We started out at Portsea Hole and apart from some current the conditions were superb! Visibility was pretty amazing, some of the best I have seen around Victoria. Unfortunately some moisture had been trapped in my camera housing and I soon found out that all my shots were turning out pretty foggy. I hoped for the best and still took a lot of shots, but alas, all of them turned out quite foggy. Shame really, the conditions were perfect for some awesome wideangle shots. Still, despite the camera issues it was a really nice dive.

On the way back to Rye we even ran into some dolphins, unfortunately they didn’t stay to play this time around so there was no chance to take photos. After switching tanks we headed out again, this time to Lonsdale Arches. I hadn’t done the site before and so didn’t really know what to expect. There are quite a few ledges and swim-troughs, so the dive was interesting enough. This time camera worked without issues and I got few pretty nice wide-angle shots. Particularly the shots I took of Evan in one of the swim-throughs worked out really nicely.

After the second dive some of the others headed out a third time for some scallops and mussels. I was not really keen myself so I stayed back at the shore with Bauke. They took their time but after two great dives I didn’t really mind waiting out.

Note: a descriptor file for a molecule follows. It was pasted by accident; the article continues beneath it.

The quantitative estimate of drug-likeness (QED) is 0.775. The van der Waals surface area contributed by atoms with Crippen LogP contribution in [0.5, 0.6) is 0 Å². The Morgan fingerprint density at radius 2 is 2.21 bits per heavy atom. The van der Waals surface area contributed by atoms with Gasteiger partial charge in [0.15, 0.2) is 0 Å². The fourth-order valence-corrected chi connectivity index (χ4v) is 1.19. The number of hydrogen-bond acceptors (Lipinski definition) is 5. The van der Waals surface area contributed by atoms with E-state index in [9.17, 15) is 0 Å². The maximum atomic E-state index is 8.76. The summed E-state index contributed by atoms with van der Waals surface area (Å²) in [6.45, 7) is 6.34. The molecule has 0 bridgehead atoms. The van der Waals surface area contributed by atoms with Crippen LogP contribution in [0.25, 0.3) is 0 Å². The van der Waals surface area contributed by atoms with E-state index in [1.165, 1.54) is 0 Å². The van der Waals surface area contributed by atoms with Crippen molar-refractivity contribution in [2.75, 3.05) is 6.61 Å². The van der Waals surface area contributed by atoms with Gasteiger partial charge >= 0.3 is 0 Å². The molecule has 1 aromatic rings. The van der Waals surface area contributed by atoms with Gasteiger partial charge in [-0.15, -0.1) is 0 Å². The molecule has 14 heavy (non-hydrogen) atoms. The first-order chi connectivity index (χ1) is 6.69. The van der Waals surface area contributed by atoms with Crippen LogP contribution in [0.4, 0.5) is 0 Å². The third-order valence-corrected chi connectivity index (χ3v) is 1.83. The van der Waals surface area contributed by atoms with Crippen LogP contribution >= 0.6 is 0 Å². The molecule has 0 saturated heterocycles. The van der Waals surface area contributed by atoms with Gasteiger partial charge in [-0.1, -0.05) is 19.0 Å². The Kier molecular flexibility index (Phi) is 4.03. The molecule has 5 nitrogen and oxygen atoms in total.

#246 Portsea Hole 2012-11-24

Saturday, November 24th, 2012
Portsea Hole in Melbourne, Australia
38 minutes, max depth 21.3 m, water 16°C

Rainbow Warrior

Tuesday, November 20th, 2012

After Poor Knights it was time to dive perhaps the most famous wreck in New Zealand, the Rainbow Warrior. This Greenpeace flagship was sunk in 1985 by the French intelligence service in an act of terrorism. The French agents placed two bombs on the vessel while it was docked near Auckland and it sank with one casualty. The wreck was refloated during official investigation and later scuttled in Matauri Bay near the Cavalli Islands.

Nowadays it forms an artificial reef and it is a popular diving site, both for the rich marine life and the historical value. The wreck lies in 26 meters of water and it is easy to penetrate. There’s lots of colorful growth on the outside of the wreck and plenty of fish life inside. While diving around Poor Knights Islands was certainly excellent, this was the dive I was most looking forward to during the trip.

Unfortunately weather took another turn for worse. Forecast for Tuesday was pretty reasonable but in practice the swell was quite high and it was raining heavily pretty much the whole day. We were out on a fairly small boat and it was definitely the poorest weather I have been out with on a commercial diving boat. So the conditions were pretty unpleasant, at least I was diving in drysuit. Not that it ended up preventing me from getting wet in the end.